Transmittal 44 Issued to Georgia Medicaid Manual

The Georgia Department of Community Health recently issued transmittal 44 to its Medicaid Manual. You can access the Medicaid Manual at http://www.georgiamedicaidlaw.net/gamedicaid/.

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Medicaid Divorces

Let’s start from the beginning. We do NOT recommend Medicaid divorces. The emotional trauma of ending a marriage for the sake fo saving money can be quite high. Having said that, here is where the concept comes from.

Federal law combines the assets of a married couple for purposes of determining eligibility for EITHER spouse. It does not matter who’s name is on the asset. I regularly hear spouses tell me that one asset or another is only in his or her name so it shouldn’t matter. That’s not how Medicaid sees it. One way to break this eligbility analysis is to terminate the marriage so each spouse is viewed seperately.

The rule comes from 42 U.S.C. 1396r-5(c). That rules was originally designed to protect the poor spouse since older couples formerly placed most assets in the name of the husband. Under that circumstance, the old rule would have impoverished the wife, leaving her with nothing after the husband spent down his assets to get Medicaid. When Congress changed the law, it created a formula that divides marital assets giving the healthy spouse the right to keep all EXEMPT assets, plus an allowance from the countable marital assets. Currently that allowance is $113,640 (plus $2,000 the sick spouse getst o keep).

When couples have substantially more than the allowance amounts, they sometimes consider divorce as a alternative for moving assets from teh sick spouse to the healthy (or healthier) spouse. The reason is because Medicaid evaluates the applicant at the time of application and if a divorce court has shifted all of the assets away from the sick spouse, then he or she has nothing.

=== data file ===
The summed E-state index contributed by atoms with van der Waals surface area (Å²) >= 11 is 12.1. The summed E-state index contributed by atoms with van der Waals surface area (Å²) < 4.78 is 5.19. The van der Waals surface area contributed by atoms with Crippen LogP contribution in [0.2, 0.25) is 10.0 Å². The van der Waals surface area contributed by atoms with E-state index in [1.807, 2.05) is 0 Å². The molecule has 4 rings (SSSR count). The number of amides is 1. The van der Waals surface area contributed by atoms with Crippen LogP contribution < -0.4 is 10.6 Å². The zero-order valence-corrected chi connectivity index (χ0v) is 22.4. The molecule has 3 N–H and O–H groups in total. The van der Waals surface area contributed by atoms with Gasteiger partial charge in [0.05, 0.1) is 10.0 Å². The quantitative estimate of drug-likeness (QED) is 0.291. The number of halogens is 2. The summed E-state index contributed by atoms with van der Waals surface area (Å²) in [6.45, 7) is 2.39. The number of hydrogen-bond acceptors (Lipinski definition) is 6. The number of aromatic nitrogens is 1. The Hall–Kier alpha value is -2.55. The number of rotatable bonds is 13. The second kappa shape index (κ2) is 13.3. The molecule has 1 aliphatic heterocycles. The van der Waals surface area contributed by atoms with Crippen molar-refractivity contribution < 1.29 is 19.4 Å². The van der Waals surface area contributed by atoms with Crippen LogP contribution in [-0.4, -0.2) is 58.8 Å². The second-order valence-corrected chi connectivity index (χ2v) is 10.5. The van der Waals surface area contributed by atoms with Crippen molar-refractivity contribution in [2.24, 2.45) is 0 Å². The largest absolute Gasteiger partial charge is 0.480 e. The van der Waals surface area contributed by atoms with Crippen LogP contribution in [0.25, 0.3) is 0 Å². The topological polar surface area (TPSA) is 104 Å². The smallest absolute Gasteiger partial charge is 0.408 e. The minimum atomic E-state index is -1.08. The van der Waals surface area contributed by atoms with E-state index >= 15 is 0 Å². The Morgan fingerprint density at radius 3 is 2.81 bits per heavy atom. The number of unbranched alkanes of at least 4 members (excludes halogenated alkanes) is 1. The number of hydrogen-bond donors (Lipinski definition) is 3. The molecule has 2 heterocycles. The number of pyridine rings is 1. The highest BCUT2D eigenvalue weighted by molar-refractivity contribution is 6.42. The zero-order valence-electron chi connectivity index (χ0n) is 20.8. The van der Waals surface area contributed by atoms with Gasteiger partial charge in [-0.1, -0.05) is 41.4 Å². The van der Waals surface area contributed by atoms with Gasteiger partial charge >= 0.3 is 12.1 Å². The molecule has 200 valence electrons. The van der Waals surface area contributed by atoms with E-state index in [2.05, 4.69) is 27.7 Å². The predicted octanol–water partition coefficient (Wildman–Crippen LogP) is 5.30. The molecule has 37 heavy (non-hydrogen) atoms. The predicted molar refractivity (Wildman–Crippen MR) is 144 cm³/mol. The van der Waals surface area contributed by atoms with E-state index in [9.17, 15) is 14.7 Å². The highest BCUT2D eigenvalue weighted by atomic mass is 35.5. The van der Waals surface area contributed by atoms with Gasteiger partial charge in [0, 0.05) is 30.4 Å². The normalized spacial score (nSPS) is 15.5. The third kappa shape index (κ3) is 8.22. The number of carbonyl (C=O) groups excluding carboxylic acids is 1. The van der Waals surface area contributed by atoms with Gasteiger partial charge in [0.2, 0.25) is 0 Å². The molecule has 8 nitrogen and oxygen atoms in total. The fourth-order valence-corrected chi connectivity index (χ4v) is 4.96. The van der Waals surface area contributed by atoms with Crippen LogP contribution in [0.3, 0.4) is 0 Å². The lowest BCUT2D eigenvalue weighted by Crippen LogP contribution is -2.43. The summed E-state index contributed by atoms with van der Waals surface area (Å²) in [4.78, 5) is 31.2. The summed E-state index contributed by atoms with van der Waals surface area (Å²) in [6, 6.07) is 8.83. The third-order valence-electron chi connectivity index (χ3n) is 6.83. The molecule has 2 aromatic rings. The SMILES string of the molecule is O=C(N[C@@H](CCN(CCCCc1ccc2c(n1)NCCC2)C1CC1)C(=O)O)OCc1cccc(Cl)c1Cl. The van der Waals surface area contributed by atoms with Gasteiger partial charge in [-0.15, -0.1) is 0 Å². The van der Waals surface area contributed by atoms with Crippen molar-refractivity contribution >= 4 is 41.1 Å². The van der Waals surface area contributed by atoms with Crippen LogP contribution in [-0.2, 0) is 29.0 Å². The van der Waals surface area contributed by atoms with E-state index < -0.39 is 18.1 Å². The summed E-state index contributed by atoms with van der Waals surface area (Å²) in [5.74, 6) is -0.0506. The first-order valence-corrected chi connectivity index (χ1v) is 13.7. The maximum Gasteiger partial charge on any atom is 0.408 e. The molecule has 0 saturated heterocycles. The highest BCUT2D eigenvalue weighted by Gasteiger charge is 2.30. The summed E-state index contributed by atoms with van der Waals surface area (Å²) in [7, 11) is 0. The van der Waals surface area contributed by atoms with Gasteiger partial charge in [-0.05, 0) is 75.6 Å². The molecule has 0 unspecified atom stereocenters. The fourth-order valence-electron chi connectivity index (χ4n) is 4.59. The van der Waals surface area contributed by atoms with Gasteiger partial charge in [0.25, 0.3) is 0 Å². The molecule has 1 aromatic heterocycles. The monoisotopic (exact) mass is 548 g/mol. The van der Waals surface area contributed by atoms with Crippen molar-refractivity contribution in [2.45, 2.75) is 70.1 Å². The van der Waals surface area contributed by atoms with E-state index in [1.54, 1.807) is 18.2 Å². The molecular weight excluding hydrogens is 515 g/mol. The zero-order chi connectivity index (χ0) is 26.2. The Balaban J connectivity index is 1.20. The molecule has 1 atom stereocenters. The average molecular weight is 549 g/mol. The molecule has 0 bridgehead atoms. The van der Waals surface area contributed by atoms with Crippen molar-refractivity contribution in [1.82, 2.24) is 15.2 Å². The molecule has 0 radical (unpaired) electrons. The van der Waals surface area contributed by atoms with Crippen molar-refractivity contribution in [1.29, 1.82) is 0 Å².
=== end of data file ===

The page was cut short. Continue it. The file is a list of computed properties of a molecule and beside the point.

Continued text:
We believe there are better planning alternatives. Among them, when there is advance planning, we can seek and order of seperate support (also using the domestic courts), but which leaves the marriage intact. This action was popularized by an attorney named Tim Takacs in Tennessee where he won an action Known as Blumberg v. Tennessee Department of Human Services. This sort of action takes advantage of a little known provision within federal law that requires States to follow a domestic order for support if it was entered PRIOR to the time of the Medicaid application. the specific language relating to income is:
“If a court has entered an order against an institutionalized spouse for monthly income for the support of the community spouse, the community spouse monthly income allowance for the spouse shall be not less than the amount of the monthly income so ordered.”

The specific language relating to assets is:
“If a court has entered an order against an institutionalized spouse for the support of the community spouse, section 1396p of this title shall not apply to amounts of resources transferred pursuant to such order for the support of the spouse or a family member (as defined in subsection (d)(1) of this section).”

Litigation of this sort is not inexpensive, but with advance planning, it can let you keep the marriage intact and protection additional assets that would otherwise have to be spent down.

As a practical matter, when one spouse becomes sick, the healthier spouse files an action for seperate support. The spouse prepares a budget regarding his or her needs and, if it is dones properly, will consider allowing the attorney to engage an expert witness who can testify regarding the spouse’s needs. The State will be given notice of the action. Then, because the sick spouse is unlikely to object to the proceeding, the State will send an attorney to defnd the action, claiming you don’t need more than the default allowance ($113,640). A judge considers the evidence and decides the case. Then, after that proceeding is complete, an application for Medicaid benefits is filed.

If you hav additional questions regarding this or other Medicaid issues, do not hesitate to contact us.

Couples, Eligibility

Medicaid Estate Recovery